Cork and Slice is a household name on Long Island. Their Cedarhurst location has a great reputation and has been around for seven years now, serving up dairy fare in an elevated atmosphere.
That said, Brooklyn is a totally different animal. With tons of kosher restaurants and tough competition, it was a bold move for Cork and Slice to open their second location therewwww this year.
When I was invited to Cork and Slice, I thought it would be a good idea to visit the new one in the Midwood neighborhood of Brooklyn. Not only did I want to see what all the buzz was about, but I was curious about the difference between the two locations. And while most of the menu is exactly the same, the Brooklyn one sports sushi options that the Long Island one does not.
Instead of a regular sushi roll, I’d recommend the Spicy Tuna Crunchy Rice Roll. Not really a roll at all, this sushi appetizer consists of a handful of fried sushi rice bars topped with tuna kabayaki (a very specific preparation in which the fish is butterflied, cut into filets, skewered, marinated, and grilled). To offset the sweet marinade, there’s a thin slice of jalapeño and some spicy mayo on top. The flavor is well-received, but the star is the “crunch and mush” texture of the crispy rice bar combined with the tuna. I wish more restaurants featured something like this.
If ordering a salad to start your meal is more your speed, try the Rainbow Salad. The bed of chicories, watermelon radish, and fennel make for a brilliant array of colors. The cara cara orange slices are cut beautifully and add a sweet component, the red onion brings a bite and more color, and the roasted almonds provide a rich nutty flavor so all the bases are covered. Add to that the creamy goat cheese and the acidity of the lemon vinaigrette and you’ve got a really well-balanced salad that both tastes great and looks like it’s straight out of a food magazine. Eating it will destroy its beauty, but your taste buds will think it’s worth it.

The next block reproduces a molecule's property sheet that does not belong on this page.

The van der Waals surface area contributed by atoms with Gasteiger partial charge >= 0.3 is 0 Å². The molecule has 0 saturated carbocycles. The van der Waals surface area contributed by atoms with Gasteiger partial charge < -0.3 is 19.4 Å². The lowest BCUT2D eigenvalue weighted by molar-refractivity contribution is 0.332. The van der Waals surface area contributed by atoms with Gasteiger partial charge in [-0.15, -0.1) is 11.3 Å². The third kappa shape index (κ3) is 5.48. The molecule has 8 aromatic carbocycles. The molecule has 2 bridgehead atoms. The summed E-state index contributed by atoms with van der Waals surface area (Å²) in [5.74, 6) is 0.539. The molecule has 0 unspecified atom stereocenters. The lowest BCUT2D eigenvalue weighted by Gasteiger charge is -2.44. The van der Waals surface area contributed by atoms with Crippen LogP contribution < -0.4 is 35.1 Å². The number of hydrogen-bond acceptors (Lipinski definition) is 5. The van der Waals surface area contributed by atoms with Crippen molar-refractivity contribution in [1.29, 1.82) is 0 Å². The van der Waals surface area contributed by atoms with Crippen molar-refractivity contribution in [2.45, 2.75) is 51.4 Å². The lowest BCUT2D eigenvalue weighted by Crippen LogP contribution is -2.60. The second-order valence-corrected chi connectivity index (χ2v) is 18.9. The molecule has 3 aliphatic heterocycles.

Putting the “slice” in Cork and Slice are their pizzas, which are baked in a coal-fired pizza oven. I’d suggest you try the Funghi Pizza, a white mushroom pie. With a base of mozzarella cheese, the mushroom mixture consists of cremini, shiitake, white button, and hon shimeji varieties. The pizza is then topped with dollops of ricotta, parsley, and truffle oil. This is a great example of a classic artisanal combination and the result is wonderful. The truffle taste definitely comes through, which might be a positive for some (like myself) and a negative for others. The crust is thin and crispy and the two cheeses provide the necessary texture to make the white pie work, while not overpowering the flavors of the interesting blend of mushrooms.
Cork and Slice is open for lunch and many of their offerings are great for that time of day if you want to visit for a leisurely meal with a friend or colleague. But anybody who is looking for a quick option that’s a whole meal in one item should order the fabulous Tuna BLT. Served on pullman bread, you’re getting a grilled filet of tuna topped with a crispy slice of salmon, avocado, lettuce, tomato, and chipotle mayo. This was the best thing on the menu in my opinion.
First of all, this isn’t like any other sandwich I’ve ever had. The tuna/salmon combination was interesting from both a texture and a taste perspective. The avocado brought a fatty creaminess to the table and the chipotle mayo finished everything with some heat. The pullman bread was the right type of base and the fries on the side really made this a whole meal. If you fancy yourself a sandwich connoisseur in the current anti-bread climate, the Tuna BLT is simply a must.
Back to more traditional offerings, there’s the Mac & Cheese. Every dairy place has it on the menu, every place makes it a little different. In this case, it’s rotini that’s served to you in the dish it was baked in. You’ll get that stringy cheese pull (mozzarella), that inherent cheesy base (cheddar), and a bold flavor as well (parmesan). There’s a sprinkling of gremolata (parsley, garlic, lemon zest) on top to kick it up a notch as well. You’ve probably had many versions, but it’s time to add one more to your scorecard.
Lastly, if you’re looking for a real proper fish entree, you can’t go wrong with the Grilled Branzino. Served on a bed of spiralized zucchini with roasted fingerling potatoes, the filet has a caper and herb vinaigrette on top that makes it a very well-composed plate. I’m not usually a big fan of zoodles, but the texture worked splendidly in combination with the fish. The potatoes were absolutely perfect and jived nicely with the sauce. Branzino makes many appearances in high-end places these days, but what comes with it is what makes the difference.
So whether it’s sushi (Brooklyn only), a salad, pizza, a sandwich, pasta, or fish, head over to Cork and Slice for an elegant dairy outing. They’ve got something for everyone — and that probably includes you.